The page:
Philips CPAP and Ventilator Machines Recalled Due to Health Risk
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Philips issued a voluntary recall for some models of its breathing assistance machines in June 2021 because of potentially serious health risks including toxic, respiratory and carcinogenic effects.
The company recalled its continuous positive airway pressure (CPAP), bilevel positive airway pressure (BiPAP) and continuous ventilator devices because of problems with the sound abatement foam it uses in the machines to keep them quiet and reduce vibration during operation.
Millions of patients use Philips’ breathing devices to treat sleep apnea and other breathing problems.
Philips is the world’s largest producer of CPAP machines. About 80% of recalled devices are CPAP machines, Philips spokesman Steve Klink told the Associated Press. Twenty percent are ventilators.
“The polyester-based polyurethane (PE-PUR) sound abatement foam, which is used to reduce sound and vibration in these affected devices, may break down and potentially enter the device’s air pathway,” according to the FDA’s Safety Communication.
If patients ingest or inhale particles and chemicals released from damaged foam, they could potentially suffer from respiratory problems, increased cancer risk and other health issues.
The affected products include all devices and serial numbers manufactured between 2009 and April 26, 2021. Philips is working with the FDA and other authorities to mitigate risks and initiate appropriate actions.
Recalled Philips device brands include:
- BiPAP V30, A30 and A40 Series Device Models
- C-Series ASV
- Garbin Plus
- REMstar SE Auto
- SystemOne (Q-Series)
Broken Down Foam Could Cause Cancer, Respiratory Issues, Other Health Risks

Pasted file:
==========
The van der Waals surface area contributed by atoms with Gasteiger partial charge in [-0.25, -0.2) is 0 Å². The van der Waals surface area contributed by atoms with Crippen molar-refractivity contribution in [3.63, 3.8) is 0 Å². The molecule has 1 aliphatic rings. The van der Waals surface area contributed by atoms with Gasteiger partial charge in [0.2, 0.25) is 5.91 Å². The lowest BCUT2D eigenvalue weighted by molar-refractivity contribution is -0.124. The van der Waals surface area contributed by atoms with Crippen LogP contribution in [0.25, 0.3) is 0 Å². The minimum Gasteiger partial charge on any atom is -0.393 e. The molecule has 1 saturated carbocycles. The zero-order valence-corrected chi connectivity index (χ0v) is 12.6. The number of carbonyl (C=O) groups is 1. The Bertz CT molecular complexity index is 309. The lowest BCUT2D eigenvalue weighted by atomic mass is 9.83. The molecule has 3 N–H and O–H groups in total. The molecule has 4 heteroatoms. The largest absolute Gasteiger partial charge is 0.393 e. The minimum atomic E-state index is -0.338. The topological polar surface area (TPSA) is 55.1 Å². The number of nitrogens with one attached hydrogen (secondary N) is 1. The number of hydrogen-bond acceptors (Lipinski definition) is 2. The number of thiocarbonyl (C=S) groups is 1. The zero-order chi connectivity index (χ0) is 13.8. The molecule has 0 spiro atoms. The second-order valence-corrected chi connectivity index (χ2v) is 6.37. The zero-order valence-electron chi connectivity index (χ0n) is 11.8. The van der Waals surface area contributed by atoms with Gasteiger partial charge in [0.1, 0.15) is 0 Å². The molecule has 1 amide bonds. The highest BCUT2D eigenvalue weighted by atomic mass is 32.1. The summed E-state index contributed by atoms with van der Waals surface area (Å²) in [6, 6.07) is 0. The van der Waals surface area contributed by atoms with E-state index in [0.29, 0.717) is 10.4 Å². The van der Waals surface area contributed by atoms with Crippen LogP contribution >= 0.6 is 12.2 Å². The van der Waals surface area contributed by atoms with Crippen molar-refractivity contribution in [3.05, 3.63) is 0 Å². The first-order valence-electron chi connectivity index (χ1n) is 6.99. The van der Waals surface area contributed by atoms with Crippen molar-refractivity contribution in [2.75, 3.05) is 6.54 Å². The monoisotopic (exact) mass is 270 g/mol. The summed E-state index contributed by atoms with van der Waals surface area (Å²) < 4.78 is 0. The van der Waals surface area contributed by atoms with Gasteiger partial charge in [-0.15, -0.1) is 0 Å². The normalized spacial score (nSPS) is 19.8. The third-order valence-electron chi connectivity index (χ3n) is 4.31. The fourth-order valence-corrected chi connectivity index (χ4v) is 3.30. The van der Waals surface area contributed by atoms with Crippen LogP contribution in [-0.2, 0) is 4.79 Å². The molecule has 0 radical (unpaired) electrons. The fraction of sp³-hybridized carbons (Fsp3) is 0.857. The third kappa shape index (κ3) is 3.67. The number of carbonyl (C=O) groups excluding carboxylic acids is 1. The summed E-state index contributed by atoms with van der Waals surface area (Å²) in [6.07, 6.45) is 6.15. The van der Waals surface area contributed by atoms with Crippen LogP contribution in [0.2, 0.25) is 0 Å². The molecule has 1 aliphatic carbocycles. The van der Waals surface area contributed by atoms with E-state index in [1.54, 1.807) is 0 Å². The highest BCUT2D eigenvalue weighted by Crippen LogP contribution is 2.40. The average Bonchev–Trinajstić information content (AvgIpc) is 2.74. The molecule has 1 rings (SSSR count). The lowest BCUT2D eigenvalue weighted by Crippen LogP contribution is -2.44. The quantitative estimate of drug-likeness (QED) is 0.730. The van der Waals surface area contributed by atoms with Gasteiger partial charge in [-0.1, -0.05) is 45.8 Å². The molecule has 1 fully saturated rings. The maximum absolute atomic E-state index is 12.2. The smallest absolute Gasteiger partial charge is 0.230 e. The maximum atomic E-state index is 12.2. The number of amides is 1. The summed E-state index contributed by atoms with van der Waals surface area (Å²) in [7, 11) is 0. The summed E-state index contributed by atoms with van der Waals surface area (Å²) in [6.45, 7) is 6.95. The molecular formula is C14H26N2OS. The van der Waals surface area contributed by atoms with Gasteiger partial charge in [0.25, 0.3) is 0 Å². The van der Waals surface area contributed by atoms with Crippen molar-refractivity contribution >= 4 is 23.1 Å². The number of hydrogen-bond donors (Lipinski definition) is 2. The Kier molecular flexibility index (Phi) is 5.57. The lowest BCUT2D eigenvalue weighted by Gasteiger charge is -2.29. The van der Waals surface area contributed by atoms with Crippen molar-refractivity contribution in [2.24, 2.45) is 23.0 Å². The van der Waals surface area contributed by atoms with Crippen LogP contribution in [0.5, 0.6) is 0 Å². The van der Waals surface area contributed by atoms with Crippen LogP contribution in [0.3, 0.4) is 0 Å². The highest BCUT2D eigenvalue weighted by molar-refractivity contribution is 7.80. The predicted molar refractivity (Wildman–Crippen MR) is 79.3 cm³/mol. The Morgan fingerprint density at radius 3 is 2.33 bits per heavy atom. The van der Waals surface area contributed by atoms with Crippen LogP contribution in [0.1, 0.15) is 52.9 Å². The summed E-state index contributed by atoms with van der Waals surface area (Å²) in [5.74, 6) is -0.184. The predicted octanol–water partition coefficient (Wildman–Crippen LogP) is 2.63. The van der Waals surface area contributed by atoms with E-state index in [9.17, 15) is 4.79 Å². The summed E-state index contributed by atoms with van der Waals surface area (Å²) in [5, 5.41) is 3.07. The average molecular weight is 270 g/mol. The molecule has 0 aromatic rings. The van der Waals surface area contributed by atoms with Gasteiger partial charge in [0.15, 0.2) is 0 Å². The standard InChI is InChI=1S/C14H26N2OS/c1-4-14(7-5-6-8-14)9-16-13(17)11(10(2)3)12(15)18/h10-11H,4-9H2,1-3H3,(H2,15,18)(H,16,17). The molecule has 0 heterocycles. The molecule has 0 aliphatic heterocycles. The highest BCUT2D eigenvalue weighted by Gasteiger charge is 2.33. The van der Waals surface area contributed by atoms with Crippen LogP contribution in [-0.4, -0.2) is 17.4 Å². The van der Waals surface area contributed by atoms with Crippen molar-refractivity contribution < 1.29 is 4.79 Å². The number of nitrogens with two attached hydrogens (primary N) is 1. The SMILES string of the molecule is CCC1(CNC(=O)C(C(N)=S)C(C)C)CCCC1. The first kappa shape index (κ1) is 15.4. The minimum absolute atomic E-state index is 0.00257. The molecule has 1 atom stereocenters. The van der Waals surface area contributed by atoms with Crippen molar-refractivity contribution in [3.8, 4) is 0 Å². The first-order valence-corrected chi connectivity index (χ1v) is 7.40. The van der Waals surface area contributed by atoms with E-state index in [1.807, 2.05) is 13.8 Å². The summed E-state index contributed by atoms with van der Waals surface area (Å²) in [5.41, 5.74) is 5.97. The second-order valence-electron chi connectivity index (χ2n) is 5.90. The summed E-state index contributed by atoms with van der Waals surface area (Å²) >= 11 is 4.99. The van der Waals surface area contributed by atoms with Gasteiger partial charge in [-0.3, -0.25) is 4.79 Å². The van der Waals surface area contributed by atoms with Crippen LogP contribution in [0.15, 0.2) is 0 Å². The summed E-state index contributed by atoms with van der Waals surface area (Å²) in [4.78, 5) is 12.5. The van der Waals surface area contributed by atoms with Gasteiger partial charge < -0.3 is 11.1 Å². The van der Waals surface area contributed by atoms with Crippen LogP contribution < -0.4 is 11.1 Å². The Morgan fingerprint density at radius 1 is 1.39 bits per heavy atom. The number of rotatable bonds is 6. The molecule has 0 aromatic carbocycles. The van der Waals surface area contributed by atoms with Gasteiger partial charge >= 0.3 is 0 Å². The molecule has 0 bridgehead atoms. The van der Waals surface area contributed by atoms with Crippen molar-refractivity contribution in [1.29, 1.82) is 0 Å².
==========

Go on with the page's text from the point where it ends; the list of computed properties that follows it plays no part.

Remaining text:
Foam particles and toxic gases released by the foam may lead to carcinogenic effects, toxic effects, chemical exposure risk and respiratory issues.
So far, the FDA has not classified the seriousness of the CPAP recall. However, the agency said the polyester-based polyurethane (PE-PUR) issues could cause serious or life-threatening injuries which may require medical intervention to avoid permanent damage.
Philips has said that it “has received several complaints regarding the presence of black debris/particles within the airpath circuit (extending from the device outlet, humidifier, tubing, and mask).” But even if there are no visible particles, the company warns foam may already be degrading.
While the company hasn’t received reports of any deaths linked to the recalled devices, consumers have complained of cough, headache, chest pressure, upper airway irritation and sinus infection.
Patients using affected devices should talk to their health care providers about treatment options, according to the FDA.
Potential risks of particulate and chemical exposure include:
- Cancer risk
- Inflammatory response
- Irritation of the skin, eyes and respiratory tract
- Organ problems
Lawyers Investigating Philips CPAP Lawsuits
The recall has led lawyers to look into filing CPAP lawsuits on behalf of injured patients who used these recalled devices or family members whose loved ones died after using devices. Most of the affected devices come from the first generation DreamStation product family, according to Philips.
Lawyers say Philips failed to warn consumers of the potential risk of foam degradation and manufactured faulty products.
After lab tests and consumer reports, Philips said the foam “may degrade under certain circumstances, influenced by factors including use of unapproved cleaning methods, such as ozone, and certain environmental conditions involving high humidity and temperature.”
Injuries in lawsuits include: Various types of cancer, organ damage, respiratory issues, inflammatory problems and other health risks.